Design The Time Of Your Life


Why is it so easy to make resolutions and so hard to keep them? It’s because it’s difficult to change behaviors if we don’t change our daily routine. Whether we realize it or not, we’re often on auto-pilot, and despite our best intentions, we default back to the familiar.

Disclaimer: This blog is not about planning a dream vacation or the ultimate party. If however, you want to create more time to invest in your professional and personal goals in the New Year, please keep reading.

Time is truly priceless. Money can’t buy it, and once it’s spent, you can never get it back. You already know the wide variety of career, family and social demands competing for your time and attention, so I won’t waste time describing the problem, and instead jump straight to a framework I’ve used successfully. I call it “D-signing Time”. Whenever my schedule cannot accommodate all that I want to do and need to do, I “D-sign” my time using the following steps:

Step One:

Determine your priorities. May Kay Ash consistently taught the power of a “Six Most Important Things to Do Today List”. This simple habit can create a daily discipline that facilitates the consistent achievement of success one day at a time.  

Step Two:

Decide to accept the fact that no matter how smart you are, how well you multi-task, or how hard you try, you cannot squeeze more than 24 hours into a day – (except perhaps when you fly from New York to California!) Until and unless you decide you have to make choices and trade -offs, you will spread your energy and attention too thin. Instead of giving the “best of you”, you wind up giving “the rest of you” that’s leftover from trying to do too much.

Step Three: Make changes and tradeoffs using the following questions:

What can I Delete? If you’re a ‘can-do’ woman, (and aren’t we all?!), then the hardest thing to do is say “no”, or do less. Yet one of the most common keys to success cited by successful people across all professions is their ability to know when and how to say “no”. Sometimes the best way to determine what you can stop doing is simply take a routine item off of your to do list and see if anyone notices, or minds.

What can You Delay? When can you say, “Yes, but not now.”? There’s no doubt we live in an age of instant gratification, but that doesn’t mean everything is required immediately.  ASAP is often interpreted as “right now!”, but remember, it stands for as soon as possible, and we need to remind folks sometimes “possible” may take a little time.

What can you Decrease? What can you simplify? What is the minimum effort/output that will be satisfactory? Does every meeting need to be 30 or 60 minutes? Not always! As often as possible, I actually schedule my meetings for 20 or 45 minutes, which provides me with time to stay current with emails, phone calls and quick follow-ups.

What can you Delegate? Who can help you accomplish what needs to be done? Are you leveraging the full talent of your team? Are you taking full advantage of ways technology can streamline your efforts? The next time someone offers to help you, don’t be so quick to say, “No, I’m fine.” Give them the opportunity to help you so you can leverage their expertise in the future if/when you need to.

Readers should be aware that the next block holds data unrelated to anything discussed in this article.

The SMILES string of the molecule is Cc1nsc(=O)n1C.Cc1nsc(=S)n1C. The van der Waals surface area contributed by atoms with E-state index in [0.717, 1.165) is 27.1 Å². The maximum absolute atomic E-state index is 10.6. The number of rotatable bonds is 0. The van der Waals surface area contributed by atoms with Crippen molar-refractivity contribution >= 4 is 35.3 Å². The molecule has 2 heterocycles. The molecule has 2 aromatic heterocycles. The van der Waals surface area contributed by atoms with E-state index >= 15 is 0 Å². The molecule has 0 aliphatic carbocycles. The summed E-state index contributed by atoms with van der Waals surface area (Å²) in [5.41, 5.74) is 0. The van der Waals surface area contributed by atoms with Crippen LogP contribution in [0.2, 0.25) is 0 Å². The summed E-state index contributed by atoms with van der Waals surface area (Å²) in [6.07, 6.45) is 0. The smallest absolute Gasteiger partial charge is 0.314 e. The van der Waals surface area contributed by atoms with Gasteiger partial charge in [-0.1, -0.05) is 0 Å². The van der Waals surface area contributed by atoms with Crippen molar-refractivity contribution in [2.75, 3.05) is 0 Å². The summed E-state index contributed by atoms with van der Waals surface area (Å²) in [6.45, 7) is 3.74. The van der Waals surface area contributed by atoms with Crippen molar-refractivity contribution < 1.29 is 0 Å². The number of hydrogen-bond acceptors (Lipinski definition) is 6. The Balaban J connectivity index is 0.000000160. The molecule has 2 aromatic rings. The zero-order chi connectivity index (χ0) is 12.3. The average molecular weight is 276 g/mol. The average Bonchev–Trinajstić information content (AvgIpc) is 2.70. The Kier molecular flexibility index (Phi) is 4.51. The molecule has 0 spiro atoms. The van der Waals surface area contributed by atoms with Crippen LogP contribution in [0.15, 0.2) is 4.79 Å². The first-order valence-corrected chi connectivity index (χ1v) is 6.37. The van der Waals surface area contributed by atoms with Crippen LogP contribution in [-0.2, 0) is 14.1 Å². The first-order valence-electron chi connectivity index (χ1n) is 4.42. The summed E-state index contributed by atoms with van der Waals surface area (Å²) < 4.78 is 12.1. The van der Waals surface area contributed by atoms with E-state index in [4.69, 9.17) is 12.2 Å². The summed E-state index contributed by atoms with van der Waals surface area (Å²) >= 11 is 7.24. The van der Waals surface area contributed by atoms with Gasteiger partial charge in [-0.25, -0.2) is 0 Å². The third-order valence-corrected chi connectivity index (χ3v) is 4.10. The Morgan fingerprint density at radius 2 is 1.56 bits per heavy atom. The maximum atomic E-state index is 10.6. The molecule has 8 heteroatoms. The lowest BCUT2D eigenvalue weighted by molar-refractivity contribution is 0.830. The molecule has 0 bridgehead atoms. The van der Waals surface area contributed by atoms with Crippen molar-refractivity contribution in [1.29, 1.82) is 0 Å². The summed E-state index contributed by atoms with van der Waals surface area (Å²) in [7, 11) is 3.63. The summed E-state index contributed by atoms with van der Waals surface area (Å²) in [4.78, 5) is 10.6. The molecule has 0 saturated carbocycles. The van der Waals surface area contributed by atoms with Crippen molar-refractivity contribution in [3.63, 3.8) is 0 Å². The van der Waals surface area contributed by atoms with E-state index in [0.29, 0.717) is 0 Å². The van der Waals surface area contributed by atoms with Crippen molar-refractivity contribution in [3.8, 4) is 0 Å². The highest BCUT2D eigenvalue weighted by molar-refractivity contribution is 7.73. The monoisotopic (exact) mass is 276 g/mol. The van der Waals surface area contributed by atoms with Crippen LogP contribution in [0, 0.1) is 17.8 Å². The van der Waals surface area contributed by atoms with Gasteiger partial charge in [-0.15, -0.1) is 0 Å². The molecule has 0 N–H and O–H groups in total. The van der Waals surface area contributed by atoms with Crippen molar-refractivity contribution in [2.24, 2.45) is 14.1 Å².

Step Four:

Define and defend your time boundaries. Once you’ve determined how best to use your time, don’t give others free access. How many times has a colleague asked you if you have a minute, and then taken 10 minutes or more? How many times have you arrived promptly for a meeting that started late, had no agenda, and ended with a decision to hold a follow-up meeting?! Protect your time by being more insistent that others be prepared to make the most of your time. Also be mindful of when and how you might be sabotaging your time boundaries by spending too much time rethinking past events or worrying. Worrying is like a rocking chair, it gives you something to do, but it doesn’t get you anywhere. Channel that energy into action!

When people are not pursuing all that they desire, lack of time is the most common reason – aka excuse – that is given. How many times have you said or heard, “I don’t know where I’m going to find the time to do _______.” There is no such thing as finding time. Time is not sitting in a box in your closet or your garage. You need to make time for what matters to you by thinking differently and purposely about how you design your time.  As Mary Kay Ash would always say, “You can do it!”

Do you have any tips for “d-signing” your time in the New Year? Please share them with us in the comments below!

Today’s blog post is from Mary Kay Chief Marketing Officer Sheryl Adkins-Green. Sheryl leads Mary Kay Inc.'s global marketing strategy, brand positioning, new product development, advertising, digital marketing, social media, product education, and customer insights to drive long-term growth and to support 3.5 million Mary Kay Independent Beauty Consultants around the world. Follow Sheryl on Twitter and Instagram @SherryAG.

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Emily Walsh
Managing Editor